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Tuesday
Dec132005

The right tools for web 2.0

Usually, I restrict myself to to write about subjects such as economics, business and finance but I also reserve the right to tap into web 2.0 (see also my post on web 2.0's downsides) and the general nature of the blogossphere whenever I stumble something interesting; after all ... that is ultimately the community of which all bloggers are a part of. This time I am trying to characterize the general blogger and consumer of web 2.0 ... what tools does he/she use and why?

As in so many posts before the idea is not my own; I stumbled on two posts by Jordon Cooper and Nick Denton using my watchlists at Technorati in which they describe their view of the best web 2.0 tools out there; go check out Jordon's post here as well as Nick's post here.

Now, lets get down to it ... Here are my favourite web 2.0 tools and as you will see there are a lot of repetitions from those of Jordon Cooper and Nick Denton.

Squarespace Every blogger needs a place where he or she can get their blogs published. It has to be easily managed and cheap yet powerful and good looking. The first thing you need to understand is that in order to reconcile these objectives you will have to pay for the service, not necessarily much but payment cannot be avoided. Squarespace is the perfect tool in offering a good, cheap and powerful service but I know that Typepad is also a favourite amongst many bloggers.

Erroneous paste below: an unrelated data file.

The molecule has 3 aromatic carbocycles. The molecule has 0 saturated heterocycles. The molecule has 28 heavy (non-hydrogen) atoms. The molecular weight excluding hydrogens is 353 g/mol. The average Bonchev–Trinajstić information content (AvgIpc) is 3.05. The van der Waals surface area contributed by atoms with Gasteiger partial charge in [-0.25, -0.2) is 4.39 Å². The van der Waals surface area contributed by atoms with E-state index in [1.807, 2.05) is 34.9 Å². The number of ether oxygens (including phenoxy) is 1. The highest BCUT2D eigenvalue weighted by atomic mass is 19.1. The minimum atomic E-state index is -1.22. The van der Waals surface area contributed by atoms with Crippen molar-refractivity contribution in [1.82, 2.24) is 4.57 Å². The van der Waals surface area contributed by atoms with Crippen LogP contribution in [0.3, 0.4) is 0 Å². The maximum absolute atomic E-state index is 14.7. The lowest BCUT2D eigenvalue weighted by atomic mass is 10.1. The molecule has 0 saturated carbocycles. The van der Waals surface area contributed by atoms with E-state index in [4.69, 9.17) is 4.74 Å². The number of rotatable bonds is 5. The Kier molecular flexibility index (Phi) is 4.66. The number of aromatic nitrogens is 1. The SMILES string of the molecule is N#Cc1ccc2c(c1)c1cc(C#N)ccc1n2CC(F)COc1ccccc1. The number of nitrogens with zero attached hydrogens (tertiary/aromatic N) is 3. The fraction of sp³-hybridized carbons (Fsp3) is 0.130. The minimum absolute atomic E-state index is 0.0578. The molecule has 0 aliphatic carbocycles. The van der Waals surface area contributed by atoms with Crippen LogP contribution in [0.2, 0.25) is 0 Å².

Gmail - My own mail is Hotmail but this is only because the switching costs are too high for me - Gmail is the service out there and it is free.

Skype - This tool is revolutionary in the sense that it offers free voice communication with anyone in the world. I have no problems seeing the potential here yet I have still not gotten a mic so my account is for the time being useless; I know ... stupid!

Del.icio.us - Creating you own database on the web! If you learn to use this tool and embrace as your reference on structuring information on the web you won't potentially have to visit a library ever again ... ! Ok, perhaps a bit over the top but it is wonderful.

Flickr - I don't yet have an accout myself but in terms of picture sharing and as a proponent of the open source internet environment it represents the quintessence of web 2.0 in my opinion. Remeber to use it as an alternative to google images.

Bloglines - Don't know what RSS, Atom, and XML feeds are ? Well it all has to do with web syndication obviously. Still lost? Well, Bloglines can answer all your questions and also help you organize your preferred blogs and news sites on the web. In your effort to keep taps on your favourite blogs you will find that it is the best there is. It is the most important point of reference for me when I go hunting in the blogoshere for interesting topics.

Technorati - The best things always come at the end. Technorati is like google for weblogs ... plain and simple. No other blog search engine exists that can hold a candle to this one.

 

I have shown you mine; now, show me yours.  

Thursday
Dec082005